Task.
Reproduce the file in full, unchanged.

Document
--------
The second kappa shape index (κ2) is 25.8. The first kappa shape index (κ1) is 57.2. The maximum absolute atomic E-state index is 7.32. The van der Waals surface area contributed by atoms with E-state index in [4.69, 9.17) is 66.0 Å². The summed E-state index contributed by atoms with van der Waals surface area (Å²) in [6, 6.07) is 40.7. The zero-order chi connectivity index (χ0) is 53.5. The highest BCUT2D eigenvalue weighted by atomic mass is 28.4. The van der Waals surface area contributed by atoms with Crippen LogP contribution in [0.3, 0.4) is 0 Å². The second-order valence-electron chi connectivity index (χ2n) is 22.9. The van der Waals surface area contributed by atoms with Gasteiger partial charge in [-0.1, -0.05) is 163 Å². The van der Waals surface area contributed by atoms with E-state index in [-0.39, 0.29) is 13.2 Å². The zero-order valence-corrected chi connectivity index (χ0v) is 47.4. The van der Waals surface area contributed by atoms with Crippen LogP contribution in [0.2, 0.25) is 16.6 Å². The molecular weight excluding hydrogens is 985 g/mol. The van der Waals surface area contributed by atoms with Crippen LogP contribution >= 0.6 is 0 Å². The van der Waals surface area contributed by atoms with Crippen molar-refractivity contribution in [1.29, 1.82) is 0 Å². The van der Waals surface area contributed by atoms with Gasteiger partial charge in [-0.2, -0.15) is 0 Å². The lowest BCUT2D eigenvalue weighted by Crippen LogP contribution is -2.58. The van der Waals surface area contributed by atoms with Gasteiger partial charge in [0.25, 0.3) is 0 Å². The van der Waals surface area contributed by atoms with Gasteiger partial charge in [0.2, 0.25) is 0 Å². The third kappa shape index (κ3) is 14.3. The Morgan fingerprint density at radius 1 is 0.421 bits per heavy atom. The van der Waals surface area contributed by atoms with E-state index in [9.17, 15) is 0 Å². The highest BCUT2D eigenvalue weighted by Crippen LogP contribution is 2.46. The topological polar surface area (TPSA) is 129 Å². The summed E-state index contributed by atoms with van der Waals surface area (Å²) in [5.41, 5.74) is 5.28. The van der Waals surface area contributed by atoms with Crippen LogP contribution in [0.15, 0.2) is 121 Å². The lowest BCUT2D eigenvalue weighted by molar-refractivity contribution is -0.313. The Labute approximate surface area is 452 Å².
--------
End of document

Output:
The second kappa shape index (κ2) is 25.8. The first kappa shape index (κ1) is 57.2. The maximum absolute atomic E-state index is 7.32. The van der Waals surface area contributed by atoms with E-state index in [4.69, 9.17) is 66.0 Å². The summed E-state index contributed by atoms with van der Waals surface area (Å²) in [6, 6.07) is 40.7. The zero-order chi connectivity index (χ0) is 53.5. The highest BCUT2D eigenvalue weighted by atomic mass is 28.4. The van der Waals surface area contributed by atoms with Crippen LogP contribution in [0.3, 0.4) is 0 Å². The second-order valence-electron chi connectivity index (χ2n) is 22.9. The van der Waals surface area contributed by atoms with Gasteiger partial charge in [-0.1, -0.05) is 163 Å². The van der Waals surface area contributed by atoms with E-state index in [-0.39, 0.29) is 13.2 Å². The zero-order valence-corrected chi connectivity index (χ0v) is 47.4. The van der Waals surface area contributed by atoms with Crippen LogP contribution in [0.2, 0.25) is 16.6 Å². The molecular weight excluding hydrogens is 985 g/mol. The van der Waals surface area contributed by atoms with Crippen LogP contribution >= 0.6 is 0 Å². The van der Waals surface area contributed by atoms with Crippen molar-refractivity contribution in [1.29, 1.82) is 0 Å². The van der Waals surface area contributed by atoms with Gasteiger partial charge in [-0.2, -0.15) is 0 Å². The lowest BCUT2D eigenvalue weighted by Crippen LogP contribution is -2.58. The van der Waals surface area contributed by atoms with Gasteiger partial charge in [0.25, 0.3) is 0 Å². The van der Waals surface area contributed by atoms with Gasteiger partial charge in [0.2, 0.25) is 0 Å². The third kappa shape index (κ3) is 14.3. The Morgan fingerprint density at radius 1 is 0.421 bits per heavy atom. The van der Waals surface area contributed by atoms with E-state index in [9.17, 15) is 0 Å². The highest BCUT2D eigenvalue weighted by Crippen LogP contribution is 2.46. The topological polar surface area (TPSA) is 129 Å². The summed E-state index contributed by atoms with van der Waals surface area (Å²) in [5.41, 5.74) is 5.28. The van der Waals surface area contributed by atoms with Crippen LogP contribution in [0.15, 0.2) is 121 Å². The lowest BCUT2D eigenvalue weighted by molar-refractivity contribution is -0.313. The Labute approximate surface area is 452 Å².